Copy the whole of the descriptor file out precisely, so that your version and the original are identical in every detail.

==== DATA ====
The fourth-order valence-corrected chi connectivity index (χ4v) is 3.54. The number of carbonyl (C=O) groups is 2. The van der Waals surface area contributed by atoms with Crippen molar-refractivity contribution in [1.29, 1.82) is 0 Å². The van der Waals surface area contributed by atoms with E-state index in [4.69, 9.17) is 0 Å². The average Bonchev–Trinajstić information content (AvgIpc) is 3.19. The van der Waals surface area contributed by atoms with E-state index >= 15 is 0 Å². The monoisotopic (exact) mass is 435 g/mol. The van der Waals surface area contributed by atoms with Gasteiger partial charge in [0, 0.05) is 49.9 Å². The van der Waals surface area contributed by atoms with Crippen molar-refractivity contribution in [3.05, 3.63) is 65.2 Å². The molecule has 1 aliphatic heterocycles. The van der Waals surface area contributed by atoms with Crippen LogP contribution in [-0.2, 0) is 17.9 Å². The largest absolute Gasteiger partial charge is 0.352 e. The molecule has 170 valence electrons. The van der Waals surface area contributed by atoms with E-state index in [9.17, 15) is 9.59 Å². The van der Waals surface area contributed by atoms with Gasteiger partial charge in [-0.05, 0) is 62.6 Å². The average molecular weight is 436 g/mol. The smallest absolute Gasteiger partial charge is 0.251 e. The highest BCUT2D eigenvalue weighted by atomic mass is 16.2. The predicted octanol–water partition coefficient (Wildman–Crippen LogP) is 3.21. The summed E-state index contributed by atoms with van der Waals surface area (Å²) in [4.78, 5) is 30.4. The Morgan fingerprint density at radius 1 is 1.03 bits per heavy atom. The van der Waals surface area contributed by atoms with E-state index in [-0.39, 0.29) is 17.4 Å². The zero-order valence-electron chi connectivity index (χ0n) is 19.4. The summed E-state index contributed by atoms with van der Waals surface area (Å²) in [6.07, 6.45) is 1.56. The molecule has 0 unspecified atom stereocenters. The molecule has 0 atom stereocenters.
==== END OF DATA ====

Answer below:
The fourth-order valence-corrected chi connectivity index (χ4v) is 3.54. The number of carbonyl (C=O) groups is 2. The van der Waals surface area contributed by atoms with Crippen molar-refractivity contribution in [1.29, 1.82) is 0 Å². The van der Waals surface area contributed by atoms with E-state index in [4.69, 9.17) is 0 Å². The average Bonchev–Trinajstić information content (AvgIpc) is 3.19. The van der Waals surface area contributed by atoms with E-state index >= 15 is 0 Å². The monoisotopic (exact) mass is 435 g/mol. The van der Waals surface area contributed by atoms with Gasteiger partial charge in [0, 0.05) is 49.9 Å². The van der Waals surface area contributed by atoms with Crippen molar-refractivity contribution in [3.05, 3.63) is 65.2 Å². The molecule has 1 aliphatic heterocycles. The van der Waals surface area contributed by atoms with Crippen LogP contribution in [-0.2, 0) is 17.9 Å². The largest absolute Gasteiger partial charge is 0.352 e. The molecule has 170 valence electrons. The van der Waals surface area contributed by atoms with E-state index in [9.17, 15) is 9.59 Å². The van der Waals surface area contributed by atoms with Gasteiger partial charge in [-0.05, 0) is 62.6 Å². The average molecular weight is 436 g/mol. The smallest absolute Gasteiger partial charge is 0.251 e. The highest BCUT2D eigenvalue weighted by atomic mass is 16.2. The predicted octanol–water partition coefficient (Wildman–Crippen LogP) is 3.21. The summed E-state index contributed by atoms with van der Waals surface area (Å²) in [4.78, 5) is 30.4. The Morgan fingerprint density at radius 1 is 1.03 bits per heavy atom. The van der Waals surface area contributed by atoms with E-state index in [-0.39, 0.29) is 17.4 Å². The zero-order valence-electron chi connectivity index (χ0n) is 19.4. The summed E-state index contributed by atoms with van der Waals surface area (Å²) in [6.07, 6.45) is 1.56. The molecule has 0 unspecified atom stereocenters. The molecule has 0 atom stereocenters.